Explore BTI
Learn about BTI's history, mission, and latest news.

News

Harrison Receives Grant for Phosphate Biosensor Research

Phosphate Biosensor Research

On the left, plant root cells are visualized under a microscope using red fluorescent proteins. The membranes that surround branches of AM fungi that colonize the cells appear green. The diagram on the rights shows that the new imaging system will enable scientist to see the movement of phosphate across that membrane for storage in the cell’s cytosol and vacuole. (Credit: Maria Harrison, Wayne Versaw, DOE)

Professor Maria Harrison has received part of a $1.2 million grant from the Department of Energy to support the development of biosensors to track and measure the movement of phosphate from soil fungi into plant cells in real time.

The biosensor system will provide insights into phosphate concentrations within root cells and will help reveal how plants use their symbiotic relationships with arbuscular mycorrhizal (AM) fungi to acquire more phosphate from the surrounding soil. By making this process more efficient, growers may produce bioenergy and food crops in a more environmentally sustainable manner.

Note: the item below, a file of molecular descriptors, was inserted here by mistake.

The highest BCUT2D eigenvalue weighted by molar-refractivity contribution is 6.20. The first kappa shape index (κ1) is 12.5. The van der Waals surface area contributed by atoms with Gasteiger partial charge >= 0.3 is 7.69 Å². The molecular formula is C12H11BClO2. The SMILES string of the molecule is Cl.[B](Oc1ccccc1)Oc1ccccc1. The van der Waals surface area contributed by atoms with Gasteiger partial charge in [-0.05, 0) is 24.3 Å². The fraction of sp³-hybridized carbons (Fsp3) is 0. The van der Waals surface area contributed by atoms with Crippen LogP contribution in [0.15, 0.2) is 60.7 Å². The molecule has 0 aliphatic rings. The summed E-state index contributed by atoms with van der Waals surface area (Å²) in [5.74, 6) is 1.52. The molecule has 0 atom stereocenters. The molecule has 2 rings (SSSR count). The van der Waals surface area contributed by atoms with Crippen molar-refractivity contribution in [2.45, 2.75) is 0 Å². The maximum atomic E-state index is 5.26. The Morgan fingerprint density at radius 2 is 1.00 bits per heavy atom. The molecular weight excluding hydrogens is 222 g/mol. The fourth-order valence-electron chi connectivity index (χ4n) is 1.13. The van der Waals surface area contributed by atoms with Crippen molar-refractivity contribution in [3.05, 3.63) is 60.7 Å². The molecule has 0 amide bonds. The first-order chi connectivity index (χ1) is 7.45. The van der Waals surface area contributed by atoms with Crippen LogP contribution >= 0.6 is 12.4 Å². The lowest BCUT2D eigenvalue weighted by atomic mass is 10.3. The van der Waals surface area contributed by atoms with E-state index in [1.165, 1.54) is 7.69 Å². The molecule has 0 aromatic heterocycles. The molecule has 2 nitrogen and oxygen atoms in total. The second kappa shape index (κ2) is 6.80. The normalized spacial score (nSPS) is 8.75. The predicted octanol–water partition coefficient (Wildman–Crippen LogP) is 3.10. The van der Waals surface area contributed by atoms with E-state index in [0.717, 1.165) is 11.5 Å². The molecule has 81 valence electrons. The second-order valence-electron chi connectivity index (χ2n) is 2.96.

“I am very excited about the project because the sensors will allow us to measure phosphate in colonized root cells and potentially within the subcellular compartments of roots cells,” said Harrison, who is the William H. Crocker Professor at BTI.

The project is a collaboration with Wayne Versaw, Associate Professor at Texas A&M University in College Station. Versaw was formerly a postdoctoral researcher in Harrison’s laboratory at the Samuel Roberts Noble Foundation in Ardmore, Oklahoma, and is the principal investigator on the grant.

The grant comes from DOE’s New Bioimaging Technologies for Plant and Microbial Systems program, which aims to improve understanding of cellular metabolism to support the development of plant biomass–based biofuel production.

The biosensor system will also have broad uses beyond biofuels, as almost all economically important crops make use of AM fungi. Through the use of standard imaging and analysis protocols, the biosensor technology will be widely available to plant scientists.


twitter-bird-16x16Tweet: New imaging system will enable scientists to see movement of phosphate from soil fungi into plant cells http://bit.ly/1jMmeTE

« View more news